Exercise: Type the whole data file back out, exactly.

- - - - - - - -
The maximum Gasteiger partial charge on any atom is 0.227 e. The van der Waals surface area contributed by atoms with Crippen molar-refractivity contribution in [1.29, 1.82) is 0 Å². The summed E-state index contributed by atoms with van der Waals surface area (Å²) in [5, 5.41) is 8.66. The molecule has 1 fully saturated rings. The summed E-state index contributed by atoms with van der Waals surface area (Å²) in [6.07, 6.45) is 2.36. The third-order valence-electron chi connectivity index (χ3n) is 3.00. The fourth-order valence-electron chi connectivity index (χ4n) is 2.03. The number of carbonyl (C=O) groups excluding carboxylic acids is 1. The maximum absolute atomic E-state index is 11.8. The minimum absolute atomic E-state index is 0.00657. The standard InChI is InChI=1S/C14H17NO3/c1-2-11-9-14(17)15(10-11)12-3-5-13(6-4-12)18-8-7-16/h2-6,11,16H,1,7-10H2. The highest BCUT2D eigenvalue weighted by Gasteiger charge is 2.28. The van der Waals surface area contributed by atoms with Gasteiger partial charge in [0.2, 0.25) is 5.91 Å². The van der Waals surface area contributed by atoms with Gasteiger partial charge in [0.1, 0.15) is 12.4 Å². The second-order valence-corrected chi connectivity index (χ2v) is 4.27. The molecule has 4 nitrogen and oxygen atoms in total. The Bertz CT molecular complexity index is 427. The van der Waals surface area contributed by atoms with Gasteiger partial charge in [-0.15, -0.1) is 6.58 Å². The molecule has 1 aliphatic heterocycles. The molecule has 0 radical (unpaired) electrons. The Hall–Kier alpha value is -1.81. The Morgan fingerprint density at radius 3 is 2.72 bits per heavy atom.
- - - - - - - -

The maximum Gasteiger partial charge on any atom is 0.227 e. The van der Waals surface area contributed by atoms with Crippen molar-refractivity contribution in [1.29, 1.82) is 0 Å². The summed E-state index contributed by atoms with van der Waals surface area (Å²) in [5, 5.41) is 8.66. The molecule has 1 fully saturated rings. The summed E-state index contributed by atoms with van der Waals surface area (Å²) in [6.07, 6.45) is 2.36. The third-order valence-electron chi connectivity index (χ3n) is 3.00. The fourth-order valence-electron chi connectivity index (χ4n) is 2.03. The number of carbonyl (C=O) groups excluding carboxylic acids is 1. The maximum absolute atomic E-state index is 11.8. The minimum absolute atomic E-state index is 0.00657. The standard InChI is InChI=1S/C14H17NO3/c1-2-11-9-14(17)15(10-11)12-3-5-13(6-4-12)18-8-7-16/h2-6,11,16H,1,7-10H2. The highest BCUT2D eigenvalue weighted by Gasteiger charge is 2.28. The van der Waals surface area contributed by atoms with Gasteiger partial charge in [0.2, 0.25) is 5.91 Å². The van der Waals surface area contributed by atoms with Gasteiger partial charge in [0.1, 0.15) is 12.4 Å². The second-order valence-corrected chi connectivity index (χ2v) is 4.27. The molecule has 4 nitrogen and oxygen atoms in total. The Bertz CT molecular complexity index is 427. The van der Waals surface area contributed by atoms with Gasteiger partial charge in [-0.15, -0.1) is 6.58 Å². The molecule has 1 aliphatic heterocycles. The molecule has 0 radical (unpaired) electrons. The Hall–Kier alpha value is -1.81. The Morgan fingerprint density at radius 3 is 2.72 bits per heavy atom.